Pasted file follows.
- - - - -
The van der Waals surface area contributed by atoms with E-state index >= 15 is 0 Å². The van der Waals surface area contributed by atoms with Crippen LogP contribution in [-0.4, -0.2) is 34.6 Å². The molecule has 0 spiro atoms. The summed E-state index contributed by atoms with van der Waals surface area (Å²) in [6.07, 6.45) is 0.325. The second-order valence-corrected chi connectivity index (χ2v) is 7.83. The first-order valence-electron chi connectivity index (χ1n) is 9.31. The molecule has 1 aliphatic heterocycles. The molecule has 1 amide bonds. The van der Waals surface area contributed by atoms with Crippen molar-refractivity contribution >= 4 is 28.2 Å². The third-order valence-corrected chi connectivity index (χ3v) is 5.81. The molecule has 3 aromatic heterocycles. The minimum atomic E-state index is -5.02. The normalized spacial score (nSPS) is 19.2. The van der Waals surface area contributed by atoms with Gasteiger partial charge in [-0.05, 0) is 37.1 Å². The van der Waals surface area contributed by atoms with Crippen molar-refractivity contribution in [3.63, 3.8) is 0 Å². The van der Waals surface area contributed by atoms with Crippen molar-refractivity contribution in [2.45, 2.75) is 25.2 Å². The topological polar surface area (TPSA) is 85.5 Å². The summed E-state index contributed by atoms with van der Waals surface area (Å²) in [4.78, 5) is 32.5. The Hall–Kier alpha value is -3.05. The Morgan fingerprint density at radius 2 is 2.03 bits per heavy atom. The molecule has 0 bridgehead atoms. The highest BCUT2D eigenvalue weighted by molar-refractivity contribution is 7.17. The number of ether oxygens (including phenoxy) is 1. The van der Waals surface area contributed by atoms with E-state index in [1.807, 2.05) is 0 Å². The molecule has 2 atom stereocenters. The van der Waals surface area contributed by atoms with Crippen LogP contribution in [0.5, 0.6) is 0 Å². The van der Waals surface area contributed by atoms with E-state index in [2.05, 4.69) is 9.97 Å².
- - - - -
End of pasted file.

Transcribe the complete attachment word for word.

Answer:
The van der Waals surface area contributed by atoms with E-state index >= 15 is 0 Å². The van der Waals surface area contributed by atoms with Crippen LogP contribution in [-0.4, -0.2) is 34.6 Å². The molecule has 0 spiro atoms. The summed E-state index contributed by atoms with van der Waals surface area (Å²) in [6.07, 6.45) is 0.325. The second-order valence-corrected chi connectivity index (χ2v) is 7.83. The first-order valence-electron chi connectivity index (χ1n) is 9.31. The molecule has 1 aliphatic heterocycles. The molecule has 1 amide bonds. The van der Waals surface area contributed by atoms with Crippen molar-refractivity contribution >= 4 is 28.2 Å². The third-order valence-corrected chi connectivity index (χ3v) is 5.81. The molecule has 3 aromatic heterocycles. The minimum atomic E-state index is -5.02. The normalized spacial score (nSPS) is 19.2. The van der Waals surface area contributed by atoms with Gasteiger partial charge in [-0.05, 0) is 37.1 Å². The van der Waals surface area contributed by atoms with Crippen molar-refractivity contribution in [3.63, 3.8) is 0 Å². The van der Waals surface area contributed by atoms with Crippen molar-refractivity contribution in [2.45, 2.75) is 25.2 Å². The topological polar surface area (TPSA) is 85.5 Å². The summed E-state index contributed by atoms with van der Waals surface area (Å²) in [4.78, 5) is 32.5. The Hall–Kier alpha value is -3.05. The Morgan fingerprint density at radius 2 is 2.03 bits per heavy atom. The molecule has 0 bridgehead atoms. The highest BCUT2D eigenvalue weighted by molar-refractivity contribution is 7.17. The number of ether oxygens (including phenoxy) is 1. The van der Waals surface area contributed by atoms with E-state index in [1.807, 2.05) is 0 Å². The molecule has 2 atom stereocenters. The van der Waals surface area contributed by atoms with Crippen LogP contribution in [0.5, 0.6) is 0 Å². The van der Waals surface area contributed by atoms with E-state index in [2.05, 4.69) is 9.97 Å².